Port Stephens Community Woodworkers Create Artisan Chess Set To Raise Funds

Chris Sturt with the chess set, a unique artisan piece of woodwork created by the members of the Port Stephens Community Woodworkers.

 

MEMBERS of the Port Stephens Community Woodworkers have their major fundraising activity each year during the summer holidays.

This year the Club decided on a very ambitious project to construct a hand carved Australian Wildlife Chess Set.

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President Roger Delaney said, “The idea was put to a general meeting and the membership decided to get behind this major project, which has taken six months to complete and is thought to be worth around $5,000.”

The raffle will be drawn on stage at the Australia Day celebrations at Fly Point, with a platter, chopping board and bowls as second, third and fourth prizes.

Tickets can be bought on the day or at any time on-line at www.rafflelink.com.au/pscwchesssetraffle, where pictures and more information on the chess set can be found.

The artisan crafted chess sets pieces sees Australia’s iconic animals take centre stage with the King pieces crafted in the image of kangaroos, the Queens depicted as kangaroos with joeys, the Bishops are koalas, the Knights are Tasmanian Devils, the Rooks are possums and the Pawns are adorable wombats.

The light chess pieces are made of Jacaranda and the dark pieces are made of Rosewood.

Other woods used are Red Cedar and Bunya Pine for the board squares as well as Silky Oak and Tasmanian Oak for the box frame and legs.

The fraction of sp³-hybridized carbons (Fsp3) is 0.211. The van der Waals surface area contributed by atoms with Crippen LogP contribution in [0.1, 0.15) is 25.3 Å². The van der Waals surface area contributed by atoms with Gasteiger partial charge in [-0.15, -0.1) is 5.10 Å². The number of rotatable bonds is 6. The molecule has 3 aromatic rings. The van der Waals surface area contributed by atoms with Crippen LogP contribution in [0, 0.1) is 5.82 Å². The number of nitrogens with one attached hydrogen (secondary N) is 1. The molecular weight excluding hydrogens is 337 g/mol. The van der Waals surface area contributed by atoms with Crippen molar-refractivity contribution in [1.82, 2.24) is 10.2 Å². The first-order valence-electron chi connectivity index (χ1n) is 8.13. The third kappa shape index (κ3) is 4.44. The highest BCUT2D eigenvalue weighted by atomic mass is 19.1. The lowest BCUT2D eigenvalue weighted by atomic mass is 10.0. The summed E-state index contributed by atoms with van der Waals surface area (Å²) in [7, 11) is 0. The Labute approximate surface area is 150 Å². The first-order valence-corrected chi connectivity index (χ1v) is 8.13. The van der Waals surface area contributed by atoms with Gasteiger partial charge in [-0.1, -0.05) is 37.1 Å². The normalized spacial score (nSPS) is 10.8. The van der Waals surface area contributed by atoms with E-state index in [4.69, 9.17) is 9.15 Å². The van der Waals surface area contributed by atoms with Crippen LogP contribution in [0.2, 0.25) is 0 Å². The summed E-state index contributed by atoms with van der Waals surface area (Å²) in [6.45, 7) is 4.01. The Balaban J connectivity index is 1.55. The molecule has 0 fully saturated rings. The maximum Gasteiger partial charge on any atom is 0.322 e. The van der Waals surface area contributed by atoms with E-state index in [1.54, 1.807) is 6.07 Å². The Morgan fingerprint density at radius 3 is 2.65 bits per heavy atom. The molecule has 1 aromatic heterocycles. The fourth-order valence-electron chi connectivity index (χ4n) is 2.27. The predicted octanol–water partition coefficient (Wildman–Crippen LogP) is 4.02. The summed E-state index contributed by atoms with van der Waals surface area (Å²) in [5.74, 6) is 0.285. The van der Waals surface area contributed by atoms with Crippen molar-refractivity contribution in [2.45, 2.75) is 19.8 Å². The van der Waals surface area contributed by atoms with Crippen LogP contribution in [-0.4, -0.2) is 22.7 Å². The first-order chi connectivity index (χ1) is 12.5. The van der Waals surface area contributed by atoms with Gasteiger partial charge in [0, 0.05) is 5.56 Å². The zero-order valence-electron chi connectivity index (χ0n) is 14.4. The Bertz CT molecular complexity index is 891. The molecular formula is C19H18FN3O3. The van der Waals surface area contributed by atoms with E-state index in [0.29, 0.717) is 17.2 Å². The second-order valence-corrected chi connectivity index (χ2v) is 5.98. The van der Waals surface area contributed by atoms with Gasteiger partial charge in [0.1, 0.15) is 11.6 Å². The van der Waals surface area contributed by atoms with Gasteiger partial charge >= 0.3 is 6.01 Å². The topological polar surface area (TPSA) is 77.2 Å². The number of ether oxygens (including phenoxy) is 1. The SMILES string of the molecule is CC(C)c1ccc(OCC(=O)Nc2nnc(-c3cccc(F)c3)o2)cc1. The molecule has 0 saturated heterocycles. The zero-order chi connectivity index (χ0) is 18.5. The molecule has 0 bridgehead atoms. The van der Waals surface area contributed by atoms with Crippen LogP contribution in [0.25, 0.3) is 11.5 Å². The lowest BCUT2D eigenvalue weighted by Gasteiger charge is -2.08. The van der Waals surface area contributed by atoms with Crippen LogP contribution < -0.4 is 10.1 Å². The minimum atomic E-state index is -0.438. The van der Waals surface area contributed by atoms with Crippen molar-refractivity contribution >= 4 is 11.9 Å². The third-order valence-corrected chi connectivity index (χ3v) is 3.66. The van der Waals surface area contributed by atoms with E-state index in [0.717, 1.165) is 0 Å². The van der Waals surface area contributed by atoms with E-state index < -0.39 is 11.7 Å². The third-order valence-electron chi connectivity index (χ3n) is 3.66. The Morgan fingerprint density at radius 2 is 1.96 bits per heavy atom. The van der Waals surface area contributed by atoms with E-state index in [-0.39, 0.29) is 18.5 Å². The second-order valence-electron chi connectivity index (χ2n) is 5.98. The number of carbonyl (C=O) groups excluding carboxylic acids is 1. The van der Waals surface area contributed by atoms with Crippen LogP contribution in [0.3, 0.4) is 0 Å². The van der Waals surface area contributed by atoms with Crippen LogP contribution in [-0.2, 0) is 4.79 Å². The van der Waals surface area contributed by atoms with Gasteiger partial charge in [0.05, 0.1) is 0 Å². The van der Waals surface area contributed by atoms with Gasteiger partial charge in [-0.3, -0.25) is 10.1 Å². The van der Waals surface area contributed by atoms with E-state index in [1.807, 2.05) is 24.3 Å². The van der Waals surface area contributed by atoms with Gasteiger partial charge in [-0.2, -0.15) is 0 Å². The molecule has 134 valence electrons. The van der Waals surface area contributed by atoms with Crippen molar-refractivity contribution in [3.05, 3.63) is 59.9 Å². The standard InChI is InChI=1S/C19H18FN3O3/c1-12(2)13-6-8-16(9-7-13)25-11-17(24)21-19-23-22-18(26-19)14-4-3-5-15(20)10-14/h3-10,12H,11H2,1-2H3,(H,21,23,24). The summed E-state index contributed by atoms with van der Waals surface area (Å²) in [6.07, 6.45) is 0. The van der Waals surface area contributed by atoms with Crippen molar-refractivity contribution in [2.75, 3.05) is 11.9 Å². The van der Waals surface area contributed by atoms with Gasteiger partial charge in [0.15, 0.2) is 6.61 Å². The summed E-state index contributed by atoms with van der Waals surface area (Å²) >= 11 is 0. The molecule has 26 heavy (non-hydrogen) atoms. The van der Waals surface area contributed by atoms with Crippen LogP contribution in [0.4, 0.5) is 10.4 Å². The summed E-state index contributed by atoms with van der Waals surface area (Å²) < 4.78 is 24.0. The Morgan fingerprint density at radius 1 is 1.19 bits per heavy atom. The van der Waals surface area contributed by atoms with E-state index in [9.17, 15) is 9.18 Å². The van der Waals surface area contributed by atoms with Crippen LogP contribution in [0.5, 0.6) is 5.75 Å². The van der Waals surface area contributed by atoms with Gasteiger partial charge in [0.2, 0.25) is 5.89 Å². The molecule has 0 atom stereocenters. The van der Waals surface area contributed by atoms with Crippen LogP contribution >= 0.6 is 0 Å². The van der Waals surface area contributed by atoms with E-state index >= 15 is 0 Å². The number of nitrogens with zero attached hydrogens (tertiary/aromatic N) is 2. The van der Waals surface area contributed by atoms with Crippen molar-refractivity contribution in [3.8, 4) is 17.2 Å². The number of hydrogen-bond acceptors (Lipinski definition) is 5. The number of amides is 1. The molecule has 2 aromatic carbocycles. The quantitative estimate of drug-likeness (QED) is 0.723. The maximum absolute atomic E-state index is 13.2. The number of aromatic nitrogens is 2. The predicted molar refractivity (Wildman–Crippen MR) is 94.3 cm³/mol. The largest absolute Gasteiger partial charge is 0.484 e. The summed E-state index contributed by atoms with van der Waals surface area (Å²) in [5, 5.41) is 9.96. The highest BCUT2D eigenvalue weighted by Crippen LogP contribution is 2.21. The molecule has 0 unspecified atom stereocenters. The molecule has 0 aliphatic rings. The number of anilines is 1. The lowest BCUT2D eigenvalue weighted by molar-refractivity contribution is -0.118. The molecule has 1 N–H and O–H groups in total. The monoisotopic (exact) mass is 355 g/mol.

The chess set also includes a table with carved side panels of Australian animals including sugar a glider, an echidna, a frill necked lizard, a bilby, a brush tailed possum and a spotted quoll and two drawers, feature carved fronts, and provide for storage of the chess pieces.

The chess board top is removable and has a lined storage area underneath.

The project was a real team effort by the club.

Chris Sturt carved the major pieces, while Rod Howard carved the wombat pawns.

Bob Parrish built the table and removeable chess board, Ken Richards carved the side and drawer panels, Vince Rush turned the bases, Graham Miller pressed the weights inside the bases (to give each piece a similar weight) and Geoff McLelland did the lacquering.

Ken Richards has fully documented it.

In the past, tickets were sold at the main shopping centres in the area but this year all the sessions, except one, were cancelled due to Covid and lock down restrictions, so the club searched for an on-line raffle option to complement the manual ticket sales and came up with Raffle Link, an organisation that supports not-for-profit organisations.

Port Stephens Community Woodworkers are a registered charity that supports extra-curricular activities in primary schools, aged care homes, disability centres, and disadvantaged schools.

Members make kits such as bird feeders, nesting boxes, bee hotels, BBQ caddies etc and then visit these locations, where they help children and other participants assemble these pre-made kits.

The funds raised are used to further this work, to help other not for profit organisations with woodwork projects and to buy and maintain woodworking equipment and supplies.

As a charity the Club also provides relief from social isolation for older men and women of the community and members then give back through these and other community activities.

In the past the Club has usually raffled a rocking horse, made by members and these have proved very popular over the years, so the wildlife chess set was very much a break from tradition and may not be repeated.

 

By Marian SAMPSON

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